Hope Farmers Market Community Center Highway 200 & Centennial Hope, ID 83864
OPEN-AIR/SEASONAL Friday, 3:00 p.m.-6:00 p.m.
Idaho was acquired by the U.S. as part of the Louisiana Purchase in 1803. Meriwether Lewis and William Clark explored the Oregon Country, which included parts of Idaho in 1805.
Idaho entered the Union on July 3, 1890. Our state motto is- Esto perpetua (It is forever).
Idaho is the leading producer of potatoes in the nation, growing approximately 27 billion each year.
Idaho has 80 mountain ranges, and at 5,000 feet above sea level, is the fifth highest state in the nation.
Idaho’s Nez Perce Indians first bred the Appaloosa horse primarily for use as a war animal.
Idaho produces 72 types of precious and semi-precious stones, some of which can be found nowhere else in the world.
One of the largest diamonds ever found in the United States, nearly 20 carats, was discovered near McCall, Idaho.
Butch Cassidy (George Leroy Parker) robbed the bank in Montpelier, Idaho, on August 13, 1896. He got away with $7,165.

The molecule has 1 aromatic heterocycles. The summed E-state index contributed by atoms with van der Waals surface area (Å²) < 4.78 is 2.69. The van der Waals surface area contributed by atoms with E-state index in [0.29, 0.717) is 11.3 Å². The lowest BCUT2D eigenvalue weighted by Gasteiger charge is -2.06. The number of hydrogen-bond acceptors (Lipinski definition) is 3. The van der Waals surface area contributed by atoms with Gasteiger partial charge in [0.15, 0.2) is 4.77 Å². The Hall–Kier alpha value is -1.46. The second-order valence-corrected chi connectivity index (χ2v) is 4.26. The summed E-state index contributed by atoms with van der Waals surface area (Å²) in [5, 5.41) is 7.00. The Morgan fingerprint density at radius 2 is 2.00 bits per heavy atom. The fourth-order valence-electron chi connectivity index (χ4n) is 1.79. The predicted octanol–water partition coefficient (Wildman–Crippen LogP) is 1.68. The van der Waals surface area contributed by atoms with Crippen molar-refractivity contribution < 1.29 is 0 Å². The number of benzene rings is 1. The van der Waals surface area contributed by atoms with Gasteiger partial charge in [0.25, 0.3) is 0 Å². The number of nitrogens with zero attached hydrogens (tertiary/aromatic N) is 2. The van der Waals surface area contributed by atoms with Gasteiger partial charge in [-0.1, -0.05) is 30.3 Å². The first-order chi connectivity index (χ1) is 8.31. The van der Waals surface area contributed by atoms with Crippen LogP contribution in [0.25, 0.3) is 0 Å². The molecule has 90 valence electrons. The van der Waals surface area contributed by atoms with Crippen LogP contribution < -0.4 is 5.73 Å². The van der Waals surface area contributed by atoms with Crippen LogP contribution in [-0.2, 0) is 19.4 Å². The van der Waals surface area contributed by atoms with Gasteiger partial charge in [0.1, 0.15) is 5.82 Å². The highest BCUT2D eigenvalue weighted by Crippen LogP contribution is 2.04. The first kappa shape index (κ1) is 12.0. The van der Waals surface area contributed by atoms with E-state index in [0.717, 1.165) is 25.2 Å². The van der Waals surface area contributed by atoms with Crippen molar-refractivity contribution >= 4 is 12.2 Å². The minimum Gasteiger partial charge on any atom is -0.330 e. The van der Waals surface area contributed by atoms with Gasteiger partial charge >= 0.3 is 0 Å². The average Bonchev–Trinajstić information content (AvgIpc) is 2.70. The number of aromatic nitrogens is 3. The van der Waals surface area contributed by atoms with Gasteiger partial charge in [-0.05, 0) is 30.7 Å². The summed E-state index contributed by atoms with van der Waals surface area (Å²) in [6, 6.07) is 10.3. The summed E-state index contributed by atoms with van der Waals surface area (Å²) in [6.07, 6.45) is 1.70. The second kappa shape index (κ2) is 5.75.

Idaho's state flower and bird are the Syringa and Mountain Bluebird.
Idaho is the 13th largest state. Our state bird is the Mountain Bluebird. The state flower is the Syringa. The nickname for our state is the Gem State.
The Monarch Butterfly and the Peregrine Falcon are our state insect and raptor.
Famous Idahoans: Joe Albertson (grocery chain founder), Ezra Taft Benson (secty of agriculture), Gutzon Borglum (Mt. Rushmore sculptor), Ernest Hemingway (author), Chief Joseph (Nez Perce), Harmon Killebrew (baseball), Sacagawea (Shoshone guide), Henry Spalding (missionary), Picabo Street (skier). (info. taken from AwesomeAmerica.com)
SPOT stands for Selkirks-Pend Oreille Transit. SPOT is a not-for-profit collaborative venture between the cities of Dover, Sandpoint, Ponderay and Kootenai that provides reliable, efficient and FREE public bus service. Main route hours of operation 6:24 a.m. – 6:27 p.m., seven days a week. This may be a good way to explore Sandpoint. Unfortunately, the bus does not yet extend to Clark Fork.
This is your free guide to the Clark Fork area.
We hope you’ve enjoyed meandering through the pages and found the information and tips useful. We look forward to welcoming you to our beautiful state!
Please feel free to contact us if we can be of any assistance helping you find your forever home, a vacation home or a custom log cabin. Let's connect! Blessings, Eddie and Rosanne Hutto
(208) 304-0926 or